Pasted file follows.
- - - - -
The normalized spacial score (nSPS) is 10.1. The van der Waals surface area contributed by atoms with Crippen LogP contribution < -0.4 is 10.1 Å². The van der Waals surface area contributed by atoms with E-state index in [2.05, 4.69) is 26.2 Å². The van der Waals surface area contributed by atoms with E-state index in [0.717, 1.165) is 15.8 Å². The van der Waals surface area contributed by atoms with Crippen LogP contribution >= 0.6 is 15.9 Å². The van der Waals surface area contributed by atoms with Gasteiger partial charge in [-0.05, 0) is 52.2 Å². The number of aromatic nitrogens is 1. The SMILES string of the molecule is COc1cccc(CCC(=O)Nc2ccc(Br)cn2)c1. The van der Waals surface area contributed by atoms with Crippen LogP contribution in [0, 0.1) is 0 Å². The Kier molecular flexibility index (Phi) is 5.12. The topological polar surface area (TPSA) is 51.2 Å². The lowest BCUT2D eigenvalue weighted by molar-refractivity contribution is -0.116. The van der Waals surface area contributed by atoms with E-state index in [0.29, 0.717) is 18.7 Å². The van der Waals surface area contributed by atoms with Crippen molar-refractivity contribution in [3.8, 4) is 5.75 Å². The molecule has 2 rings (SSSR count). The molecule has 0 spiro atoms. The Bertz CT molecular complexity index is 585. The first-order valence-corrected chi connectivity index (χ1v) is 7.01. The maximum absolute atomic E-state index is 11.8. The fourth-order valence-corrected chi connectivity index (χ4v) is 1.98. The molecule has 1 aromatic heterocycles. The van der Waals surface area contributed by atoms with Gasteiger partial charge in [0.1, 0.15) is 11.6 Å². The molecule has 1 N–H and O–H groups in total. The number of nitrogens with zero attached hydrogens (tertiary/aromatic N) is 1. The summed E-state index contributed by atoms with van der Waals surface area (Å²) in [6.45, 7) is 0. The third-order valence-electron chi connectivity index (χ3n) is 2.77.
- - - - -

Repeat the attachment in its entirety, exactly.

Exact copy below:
The normalized spacial score (nSPS) is 10.1. The van der Waals surface area contributed by atoms with Crippen LogP contribution < -0.4 is 10.1 Å². The van der Waals surface area contributed by atoms with E-state index in [2.05, 4.69) is 26.2 Å². The van der Waals surface area contributed by atoms with E-state index in [0.717, 1.165) is 15.8 Å². The van der Waals surface area contributed by atoms with Crippen LogP contribution >= 0.6 is 15.9 Å². The van der Waals surface area contributed by atoms with Gasteiger partial charge in [-0.05, 0) is 52.2 Å². The number of aromatic nitrogens is 1. The SMILES string of the molecule is COc1cccc(CCC(=O)Nc2ccc(Br)cn2)c1. The van der Waals surface area contributed by atoms with Crippen LogP contribution in [0, 0.1) is 0 Å². The Kier molecular flexibility index (Phi) is 5.12. The topological polar surface area (TPSA) is 51.2 Å². The lowest BCUT2D eigenvalue weighted by molar-refractivity contribution is -0.116. The van der Waals surface area contributed by atoms with E-state index in [0.29, 0.717) is 18.7 Å². The van der Waals surface area contributed by atoms with Crippen molar-refractivity contribution in [3.8, 4) is 5.75 Å². The molecule has 2 rings (SSSR count). The molecule has 0 spiro atoms. The Bertz CT molecular complexity index is 585. The first-order valence-corrected chi connectivity index (χ1v) is 7.01. The maximum absolute atomic E-state index is 11.8. The fourth-order valence-corrected chi connectivity index (χ4v) is 1.98. The molecule has 1 aromatic heterocycles. The van der Waals surface area contributed by atoms with Gasteiger partial charge in [0.1, 0.15) is 11.6 Å². The molecule has 1 N–H and O–H groups in total. The number of nitrogens with zero attached hydrogens (tertiary/aromatic N) is 1. The summed E-state index contributed by atoms with van der Waals surface area (Å²) in [6.45, 7) is 0. The third-order valence-electron chi connectivity index (χ3n) is 2.77.